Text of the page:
Friday, April 26, 2019

Peugeot UO 14 - A More Practical Setup

I've barely ridden my Peugeot UO 14 in five years, mostly due to an impractical setup. Using only a front basket (pictured below) meant I couldn't swap my work pannier between bikes, should I discover some morning that I had a flat tire. And as functional as the basket is, it's also too large - I had trouble tightening the bolts to keep it from rubbing on the tire.

The old setup.

My husband has a beautiful old English steel rack that hasn't been used in a long time - dare I say the 1980s - when it graced his old Peugeot! It's a perfect, simple solution to add functionality back into my Peugeot. I polished minor rust with steel wool to bring out the shine once again, detached the Mafac brakes to allow the non-adjustable bracket (see above) to connect with the brake bolt. In the end, I also readjusted the brakes.

I test rode the bike in the neighborhood and realized I needed to slide handlebars towards me plus tilt the seat so I sit more upright - apparently my tastes have changed over the years - and this 20" frame feels much better. I've been commuting for several days now on this bike - at least until I fix my regular commuter bike - and enjoy the zippy ride to work, especially on comfortable Panaracer Pasela tires. Stock gearing, however, on this old 12-speed isn't optimal for my aging legs so I ride mostly in the smaller chainring. Still, it's nice to have a fast, alternative bicycle should I need it.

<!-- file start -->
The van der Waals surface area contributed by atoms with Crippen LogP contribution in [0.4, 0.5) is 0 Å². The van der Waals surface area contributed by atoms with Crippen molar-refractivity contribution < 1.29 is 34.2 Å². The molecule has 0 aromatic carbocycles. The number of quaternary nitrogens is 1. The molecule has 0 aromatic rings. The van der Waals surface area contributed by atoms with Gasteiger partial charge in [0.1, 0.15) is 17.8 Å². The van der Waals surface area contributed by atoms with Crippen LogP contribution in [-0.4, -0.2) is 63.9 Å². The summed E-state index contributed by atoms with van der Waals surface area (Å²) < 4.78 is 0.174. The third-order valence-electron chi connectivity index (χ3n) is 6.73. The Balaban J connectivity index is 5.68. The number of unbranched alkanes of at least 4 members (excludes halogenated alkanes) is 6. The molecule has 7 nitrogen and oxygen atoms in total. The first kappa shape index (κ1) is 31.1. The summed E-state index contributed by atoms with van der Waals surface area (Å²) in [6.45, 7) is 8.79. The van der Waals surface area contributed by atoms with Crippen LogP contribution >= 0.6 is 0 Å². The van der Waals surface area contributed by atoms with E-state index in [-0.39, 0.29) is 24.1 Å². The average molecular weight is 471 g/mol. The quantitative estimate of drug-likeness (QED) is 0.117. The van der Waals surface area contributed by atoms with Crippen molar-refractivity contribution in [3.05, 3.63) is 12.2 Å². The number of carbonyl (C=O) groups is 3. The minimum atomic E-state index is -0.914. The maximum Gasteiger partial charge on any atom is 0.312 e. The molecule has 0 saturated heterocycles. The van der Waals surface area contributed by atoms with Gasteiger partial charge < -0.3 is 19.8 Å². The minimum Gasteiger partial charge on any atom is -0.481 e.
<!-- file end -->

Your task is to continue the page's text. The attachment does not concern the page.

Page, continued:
Sunday, April 21, 2019

Dahon Boardwalk 6-Speed - A Smaller Chainring is a Winner

Dahon Boardwalk 6-speed with new 48T chainring.
After riding the Dahon 6-speed for nearly two years and struggling up hills near home, I wanted to lower the gearing with cost effective changes. It was rather fortuitous that Beth of bikelovejones had recently upgraded a Dahon of similar gear range, so when I was ready, I contacted Beth to find out particulars.

Dahon with original chainring.